they are one async if (a) {} else {}.

> >> the idea with future is the chain-ability... if you ignore that, it's
> >> almost useless as it's a sub-case of "events".
> >
> > and that's a nice thing about them - they standardize chaining etc. thus
> > making for nice syntax sugar etc. i know this.
> >
> > they are painful to DRIVE from code in C in objects which are running the
> > show in terms of doing the i/o and finally feeding results to the promises.
> 
> Well, in the code I read they were painful because you overdid things.
> The flag isn't needed, the job isn't needed, the ref isn't needed...
> then of course, it's start to be cumbersome! :-D

what happens if the exe obj is deleted then while the job future is still
going? (for the ref). the exited flag i guess is superfluous as
pd->fd.exited_read being -1 says the same thing, though this has nothing to do
with promises or not. it's part of the race fixup above between exit signal and
the stdout from the child being all read and flushed.

> if you ask me, the real PITA with promises in C is lack of lambda.
> This is the real pain, having to declare the callbacks OUTSIDE of your
> context, not being able to capture...

that's actually why i think syntax-wise they don't come out ahead in C.

> I had proposed to implement c++ lambdas in C as a pre-processor... but
> nobody wanted to pay.

there already is a pre-processor that does this. it's just a matter of using
it. lambdapp instead of gcc or clang or cc ... :) the problem is more that some
people have major objections to having a preprocessor. "it's not C anymore if
you need a different compile command than your normal c compiler" is the
summary.

i kind of don't agree - i think it's just augmenting the normal C pre-processor
with a more intelligent one in front of it. there's a lot of "boilerplate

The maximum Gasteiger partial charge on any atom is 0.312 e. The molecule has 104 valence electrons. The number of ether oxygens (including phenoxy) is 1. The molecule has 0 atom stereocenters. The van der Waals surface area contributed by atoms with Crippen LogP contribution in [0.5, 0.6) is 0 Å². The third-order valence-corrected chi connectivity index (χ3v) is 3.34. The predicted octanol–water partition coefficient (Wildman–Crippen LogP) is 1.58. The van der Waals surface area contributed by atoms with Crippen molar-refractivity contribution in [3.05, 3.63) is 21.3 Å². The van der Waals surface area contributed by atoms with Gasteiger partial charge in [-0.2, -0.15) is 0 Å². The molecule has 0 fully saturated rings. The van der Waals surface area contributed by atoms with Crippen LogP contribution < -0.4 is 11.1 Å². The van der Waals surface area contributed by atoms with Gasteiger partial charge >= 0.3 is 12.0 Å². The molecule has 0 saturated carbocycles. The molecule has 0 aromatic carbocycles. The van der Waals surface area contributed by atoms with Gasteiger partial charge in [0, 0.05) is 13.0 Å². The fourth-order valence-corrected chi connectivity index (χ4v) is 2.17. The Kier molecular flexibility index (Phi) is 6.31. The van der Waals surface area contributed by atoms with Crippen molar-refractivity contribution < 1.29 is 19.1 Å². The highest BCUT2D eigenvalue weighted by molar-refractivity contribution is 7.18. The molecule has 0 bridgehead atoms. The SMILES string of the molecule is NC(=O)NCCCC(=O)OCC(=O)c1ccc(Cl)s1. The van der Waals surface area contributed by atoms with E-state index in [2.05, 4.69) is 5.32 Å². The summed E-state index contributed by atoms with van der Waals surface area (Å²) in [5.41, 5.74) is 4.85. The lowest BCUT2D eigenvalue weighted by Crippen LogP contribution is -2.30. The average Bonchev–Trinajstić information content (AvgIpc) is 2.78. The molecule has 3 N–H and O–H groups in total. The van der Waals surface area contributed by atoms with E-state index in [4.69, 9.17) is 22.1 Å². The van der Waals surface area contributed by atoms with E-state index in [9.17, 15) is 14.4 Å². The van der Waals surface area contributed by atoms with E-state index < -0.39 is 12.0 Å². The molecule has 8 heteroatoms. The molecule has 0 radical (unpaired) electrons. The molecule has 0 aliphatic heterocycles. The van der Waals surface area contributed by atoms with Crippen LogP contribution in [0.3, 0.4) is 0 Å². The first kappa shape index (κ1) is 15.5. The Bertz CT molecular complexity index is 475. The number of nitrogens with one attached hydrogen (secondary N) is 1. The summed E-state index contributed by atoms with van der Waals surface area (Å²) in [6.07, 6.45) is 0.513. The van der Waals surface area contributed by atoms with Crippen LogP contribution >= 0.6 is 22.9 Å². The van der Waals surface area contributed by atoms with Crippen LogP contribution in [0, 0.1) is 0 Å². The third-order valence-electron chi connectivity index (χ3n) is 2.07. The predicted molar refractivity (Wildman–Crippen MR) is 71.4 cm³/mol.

footwork" that a smarter preprocessor could cut out. like lambdas. :) i agree
with you on this. others don't though.

> nonetheless, if we start to use promises for real and correctly, we
> can start to add some "future cb" library to make that less painful.
> We did some examples, like type-convert and "print to console"... but
> linking to UI would be super-nice (ie: enable/disable, text-set,
> focus, ...). Also some flow control (ie: call this parallel chain if
> this condition is true, ie "value == 0") and merging multiple chains
> (ie: wait button click AND data AND timeout... then emit a tuple).

that is where standardised if/else nature of promises does come in handy - you
can build stuff on top rather generically.

but my issue is not the outside use of them. i'm neither here nor there on the
consumer side. its the producer side that is more painful.

> and that's why I'm insisting so much on the value thing... if you do
> have a proper value for exe, then you can get this. With that you can
> even do some UI editor or save this as as part fo eet (ie: Gstreamer
> offers "gst-launch" to test stuff, can load pipelines from xml...)

since the actual value of return is don't generically interpretable except 0 ==
success, anything else == failure... i don't see a lot of value in the "exit
code" value. the object is of far more use than the exit code.

> >> >> > oooh... no no no. first - i don;t need know now if the handler has
> >> >> > been added or removed because callback_call handles that for me.
> >> >> > and calling end() sent a
> >> >> > signal to the child process to request it to end... it does not mean
> >> >> > it has ended yet. so you would never sensibly call end from the exit
> >> >> > event cb because that's sending end to a process that no longer
> >> >> > exists... just the object representing it does still to store the
> >> >> > results.
> >> >> >
> >> >> > so maybe you mean "del()" the object if the caller isn't listening for
> >> >> > exit events... It'd LOVE to do that, but c++ people will hate
> >> >> > autodel... which is exactly what that would be.
> >> >>
> >> >> well, that's exactly what the promise does, and to consider "match
> >> >> behavior", that's what you should do.
> >> >
> >> > the promise is deleted.. the exe etc. object cant be. and that object
> >> > has to stay around because you need long term control like sending
> >> > term/kill signals or handling i/o to and from it.
> >>
> >> you're not deleting the object. you're cancelling the task,  no
> >> refcnt(exe) is changed.
> >
> > the caller has to delete (or unref etc.) the object. see above. if they
> > don't it'll stay around forever.
> 
> this is the invalidate x unref discussion from the other thread.

actually no. it's just "has to go to 0 refcount so destructors are called". if
thats via a del or unref is not relevant here. :) it has to get there one way